So when deciding to bet for value, we should be thinking about how many streets of value is best. Will we bet turn and check/call rivers as a bluff catcher? Or do we want to try to get the money in by the river and just bet, bet, bet? Always have a plan.

When we bet as a bluff, we’re doing so to take advantage of our fold equity when villain’s range is perceived as less than strong.

Will our flop c-bet be one and done? Or is it +EV to double or triple barrel bluff? Think about villain’s range, and again, always have a plan.

Say we have T8 on J72. We don’t want to check/call because we only have Ten-high with only 4 outs to improve. We don’t want to check/fold either because, hey, we can still make a nutted hand.

So betting here is our best option. Betting allows us to pick up fold equity and be able to realize equity when called, should we make our hand on the turn or river.

Additionally, this isn’t the kind of board where we’re going to get raised very much at all by any halfway competent player. It’s a dry board, and any hand that continues, such as Jx, 7x, 99, etc. is going to be vulnerable to over cards.


In this situation, we are the aggressor preflop and we’re playing the flop out of position.

Against a weak-passive player who folds something like 73% to c-bets, we don’t have to be as balanced and can just fire one off with a big portion of our range and expect to take it down more than enough to be profitable.

But let’s say the board connects well with villain’s preflop calling range and we have a hand with minimal equity when called. Say we have 33 and the board is QT8, where villain’s range contains a lot of broadway combos that will continue versus a c-bet.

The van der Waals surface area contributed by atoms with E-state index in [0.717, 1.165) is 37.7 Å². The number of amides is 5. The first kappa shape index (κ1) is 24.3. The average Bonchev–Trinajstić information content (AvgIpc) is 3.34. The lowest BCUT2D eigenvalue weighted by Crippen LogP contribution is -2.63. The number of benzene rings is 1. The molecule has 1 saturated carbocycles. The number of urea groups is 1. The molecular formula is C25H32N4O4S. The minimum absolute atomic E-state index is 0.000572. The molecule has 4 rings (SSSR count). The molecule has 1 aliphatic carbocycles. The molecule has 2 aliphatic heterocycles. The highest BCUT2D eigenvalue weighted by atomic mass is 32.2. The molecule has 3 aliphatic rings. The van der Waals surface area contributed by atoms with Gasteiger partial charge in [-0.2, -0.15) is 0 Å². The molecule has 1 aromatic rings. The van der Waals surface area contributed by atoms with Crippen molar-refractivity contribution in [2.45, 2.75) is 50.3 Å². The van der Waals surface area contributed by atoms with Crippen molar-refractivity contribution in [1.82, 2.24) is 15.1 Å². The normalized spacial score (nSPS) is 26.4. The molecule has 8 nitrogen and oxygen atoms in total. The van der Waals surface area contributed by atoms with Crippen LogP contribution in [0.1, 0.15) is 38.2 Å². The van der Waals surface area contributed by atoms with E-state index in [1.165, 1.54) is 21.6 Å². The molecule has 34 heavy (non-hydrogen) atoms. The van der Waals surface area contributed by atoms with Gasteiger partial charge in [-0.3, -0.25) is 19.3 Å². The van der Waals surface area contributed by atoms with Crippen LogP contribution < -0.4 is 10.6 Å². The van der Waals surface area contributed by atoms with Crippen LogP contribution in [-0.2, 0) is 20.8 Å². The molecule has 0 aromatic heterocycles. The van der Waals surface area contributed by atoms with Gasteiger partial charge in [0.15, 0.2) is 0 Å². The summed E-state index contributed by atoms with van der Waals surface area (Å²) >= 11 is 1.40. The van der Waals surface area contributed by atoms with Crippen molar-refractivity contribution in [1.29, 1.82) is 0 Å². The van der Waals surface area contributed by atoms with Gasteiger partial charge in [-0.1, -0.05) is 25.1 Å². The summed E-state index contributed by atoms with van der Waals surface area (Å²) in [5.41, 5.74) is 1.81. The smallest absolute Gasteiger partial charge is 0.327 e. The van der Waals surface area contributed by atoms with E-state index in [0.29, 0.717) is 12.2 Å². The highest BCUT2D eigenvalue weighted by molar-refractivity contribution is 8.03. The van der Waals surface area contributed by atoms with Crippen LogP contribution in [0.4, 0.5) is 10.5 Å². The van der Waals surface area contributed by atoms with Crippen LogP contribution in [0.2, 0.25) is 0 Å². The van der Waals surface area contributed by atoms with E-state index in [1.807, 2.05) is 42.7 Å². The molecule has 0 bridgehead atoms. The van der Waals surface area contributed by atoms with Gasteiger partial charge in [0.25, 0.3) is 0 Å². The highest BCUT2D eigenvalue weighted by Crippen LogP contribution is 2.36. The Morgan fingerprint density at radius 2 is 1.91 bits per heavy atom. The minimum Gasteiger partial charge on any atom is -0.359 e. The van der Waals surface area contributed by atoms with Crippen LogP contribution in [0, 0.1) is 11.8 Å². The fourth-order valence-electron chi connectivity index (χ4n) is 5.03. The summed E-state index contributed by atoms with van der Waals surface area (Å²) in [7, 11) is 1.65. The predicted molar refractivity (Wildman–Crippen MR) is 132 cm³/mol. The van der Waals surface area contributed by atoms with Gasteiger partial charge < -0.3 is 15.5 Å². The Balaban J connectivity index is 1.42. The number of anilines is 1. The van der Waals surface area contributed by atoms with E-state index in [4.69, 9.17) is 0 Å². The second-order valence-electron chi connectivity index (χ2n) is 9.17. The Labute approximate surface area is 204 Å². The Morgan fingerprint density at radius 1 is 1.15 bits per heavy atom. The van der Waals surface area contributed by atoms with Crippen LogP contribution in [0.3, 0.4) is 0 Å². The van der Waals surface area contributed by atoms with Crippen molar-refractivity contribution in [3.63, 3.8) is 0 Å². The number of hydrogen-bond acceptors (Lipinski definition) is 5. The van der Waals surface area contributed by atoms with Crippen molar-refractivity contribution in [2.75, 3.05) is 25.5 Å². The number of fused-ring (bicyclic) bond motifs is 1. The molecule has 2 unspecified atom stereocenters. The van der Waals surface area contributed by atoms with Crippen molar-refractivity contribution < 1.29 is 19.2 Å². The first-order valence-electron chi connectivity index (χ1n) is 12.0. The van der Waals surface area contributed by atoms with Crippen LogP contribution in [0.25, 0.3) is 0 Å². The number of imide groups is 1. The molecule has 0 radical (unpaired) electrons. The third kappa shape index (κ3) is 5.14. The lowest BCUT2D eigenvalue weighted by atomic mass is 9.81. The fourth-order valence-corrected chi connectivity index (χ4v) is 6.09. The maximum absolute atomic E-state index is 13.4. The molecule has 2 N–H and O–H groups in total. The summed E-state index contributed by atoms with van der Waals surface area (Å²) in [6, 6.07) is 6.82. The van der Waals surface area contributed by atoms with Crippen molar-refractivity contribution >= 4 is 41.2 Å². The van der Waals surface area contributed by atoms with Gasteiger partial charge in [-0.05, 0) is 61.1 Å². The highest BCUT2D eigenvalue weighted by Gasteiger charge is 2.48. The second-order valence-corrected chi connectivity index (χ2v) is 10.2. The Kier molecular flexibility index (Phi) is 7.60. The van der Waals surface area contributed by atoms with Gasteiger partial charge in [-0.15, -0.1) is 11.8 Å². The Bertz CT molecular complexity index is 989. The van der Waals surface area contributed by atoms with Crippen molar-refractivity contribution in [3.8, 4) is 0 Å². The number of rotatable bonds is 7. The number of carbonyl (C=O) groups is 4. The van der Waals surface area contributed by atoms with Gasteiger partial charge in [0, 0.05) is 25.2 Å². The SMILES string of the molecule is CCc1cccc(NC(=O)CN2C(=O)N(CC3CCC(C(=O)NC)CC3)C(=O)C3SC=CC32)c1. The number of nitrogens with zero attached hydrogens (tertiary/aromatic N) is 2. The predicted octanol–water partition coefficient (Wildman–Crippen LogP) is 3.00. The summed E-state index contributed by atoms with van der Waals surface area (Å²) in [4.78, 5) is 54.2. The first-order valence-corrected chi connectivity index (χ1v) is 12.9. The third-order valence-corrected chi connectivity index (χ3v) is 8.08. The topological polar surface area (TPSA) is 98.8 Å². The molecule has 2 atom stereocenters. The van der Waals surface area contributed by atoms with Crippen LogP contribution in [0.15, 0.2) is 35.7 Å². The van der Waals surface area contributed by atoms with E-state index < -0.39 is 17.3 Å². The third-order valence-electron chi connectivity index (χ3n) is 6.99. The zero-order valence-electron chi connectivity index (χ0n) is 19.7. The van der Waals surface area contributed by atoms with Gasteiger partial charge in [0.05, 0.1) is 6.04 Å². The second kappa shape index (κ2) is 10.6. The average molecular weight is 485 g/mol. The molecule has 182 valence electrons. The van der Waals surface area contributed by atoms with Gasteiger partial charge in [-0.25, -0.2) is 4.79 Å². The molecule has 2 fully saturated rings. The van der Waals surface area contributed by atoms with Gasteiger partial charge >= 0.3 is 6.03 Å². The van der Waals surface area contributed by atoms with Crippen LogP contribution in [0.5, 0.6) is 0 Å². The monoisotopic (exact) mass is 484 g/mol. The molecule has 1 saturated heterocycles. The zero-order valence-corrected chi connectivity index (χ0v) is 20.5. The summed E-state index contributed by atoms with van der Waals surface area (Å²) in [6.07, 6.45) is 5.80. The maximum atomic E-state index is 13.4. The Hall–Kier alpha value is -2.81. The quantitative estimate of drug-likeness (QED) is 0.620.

If we bet here, we’re just asking to be exploited because our c-bet frequency is way too wide. While it’s true that our range can also hit that board, our opponent will continue here often.

Therefore, we’ll mostly likely need to keep betting and hope he’s on a draw or to make him fold a better hand. If it seems like spew, it’s because it is.

So when looking at our range containers in this example, a check/fold is going to be our best decision. Betting, check/calling, or check/raising are just not good options.


So when should we check/call as the preflop aggressor? This one’s a bit tricky but doing so with the right frequency can make our opponent indifferent to betting with a wide range when we decline to c-bet.

If we have a check/fold range, we need to balance it out with something because we can’t ALWAYS check/fold. Why you ask?

Because if we don’t, villain can just stab with an insanely high frequency and print money. This is exactly what we want to avoid and the reason for building a balanced strategy to begin with.